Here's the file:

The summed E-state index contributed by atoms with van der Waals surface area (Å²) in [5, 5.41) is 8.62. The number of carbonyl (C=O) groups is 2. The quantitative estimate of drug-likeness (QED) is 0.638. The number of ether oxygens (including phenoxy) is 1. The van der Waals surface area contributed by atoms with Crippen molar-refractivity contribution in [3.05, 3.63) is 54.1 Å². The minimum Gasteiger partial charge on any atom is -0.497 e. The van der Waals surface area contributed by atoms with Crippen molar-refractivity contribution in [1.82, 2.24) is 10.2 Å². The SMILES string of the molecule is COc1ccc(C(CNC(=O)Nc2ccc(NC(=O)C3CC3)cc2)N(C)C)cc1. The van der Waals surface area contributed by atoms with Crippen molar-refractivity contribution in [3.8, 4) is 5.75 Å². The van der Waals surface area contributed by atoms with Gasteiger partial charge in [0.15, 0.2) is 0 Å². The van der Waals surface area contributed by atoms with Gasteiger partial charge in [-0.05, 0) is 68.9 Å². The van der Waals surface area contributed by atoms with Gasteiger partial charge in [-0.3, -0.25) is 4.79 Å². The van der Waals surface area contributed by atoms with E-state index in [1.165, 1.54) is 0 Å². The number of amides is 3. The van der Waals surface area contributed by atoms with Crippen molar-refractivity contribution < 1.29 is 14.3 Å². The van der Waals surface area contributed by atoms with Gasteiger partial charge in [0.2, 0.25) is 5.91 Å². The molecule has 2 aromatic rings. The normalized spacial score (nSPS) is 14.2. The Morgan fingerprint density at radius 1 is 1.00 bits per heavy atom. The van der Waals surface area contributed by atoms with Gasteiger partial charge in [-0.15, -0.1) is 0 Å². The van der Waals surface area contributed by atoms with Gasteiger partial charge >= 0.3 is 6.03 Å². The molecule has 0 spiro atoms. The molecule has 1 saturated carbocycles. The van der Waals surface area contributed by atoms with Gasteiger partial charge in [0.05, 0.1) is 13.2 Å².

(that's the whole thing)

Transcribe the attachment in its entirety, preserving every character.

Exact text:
The summed E-state index contributed by atoms with van der Waals surface area (Å²) in [5, 5.41) is 8.62. The number of carbonyl (C=O) groups is 2. The quantitative estimate of drug-likeness (QED) is 0.638. The number of ether oxygens (including phenoxy) is 1. The van der Waals surface area contributed by atoms with Crippen molar-refractivity contribution in [3.05, 3.63) is 54.1 Å². The minimum Gasteiger partial charge on any atom is -0.497 e. The van der Waals surface area contributed by atoms with Crippen molar-refractivity contribution in [1.82, 2.24) is 10.2 Å². The SMILES string of the molecule is COc1ccc(C(CNC(=O)Nc2ccc(NC(=O)C3CC3)cc2)N(C)C)cc1. The van der Waals surface area contributed by atoms with Crippen molar-refractivity contribution in [3.8, 4) is 5.75 Å². The van der Waals surface area contributed by atoms with Gasteiger partial charge in [0.15, 0.2) is 0 Å². The van der Waals surface area contributed by atoms with Gasteiger partial charge in [-0.05, 0) is 68.9 Å². The van der Waals surface area contributed by atoms with Gasteiger partial charge in [-0.3, -0.25) is 4.79 Å². The van der Waals surface area contributed by atoms with E-state index in [1.165, 1.54) is 0 Å². The number of amides is 3. The van der Waals surface area contributed by atoms with Crippen molar-refractivity contribution < 1.29 is 14.3 Å². The van der Waals surface area contributed by atoms with Gasteiger partial charge in [0.2, 0.25) is 5.91 Å². The molecule has 2 aromatic rings. The normalized spacial score (nSPS) is 14.2. The Morgan fingerprint density at radius 1 is 1.00 bits per heavy atom. The van der Waals surface area contributed by atoms with Gasteiger partial charge in [-0.15, -0.1) is 0 Å². The van der Waals surface area contributed by atoms with Gasteiger partial charge >= 0.3 is 6.03 Å². The molecule has 0 spiro atoms. The molecule has 1 saturated carbocycles. The van der Waals surface area contributed by atoms with Gasteiger partial charge in [0.05, 0.1) is 13.2 Å².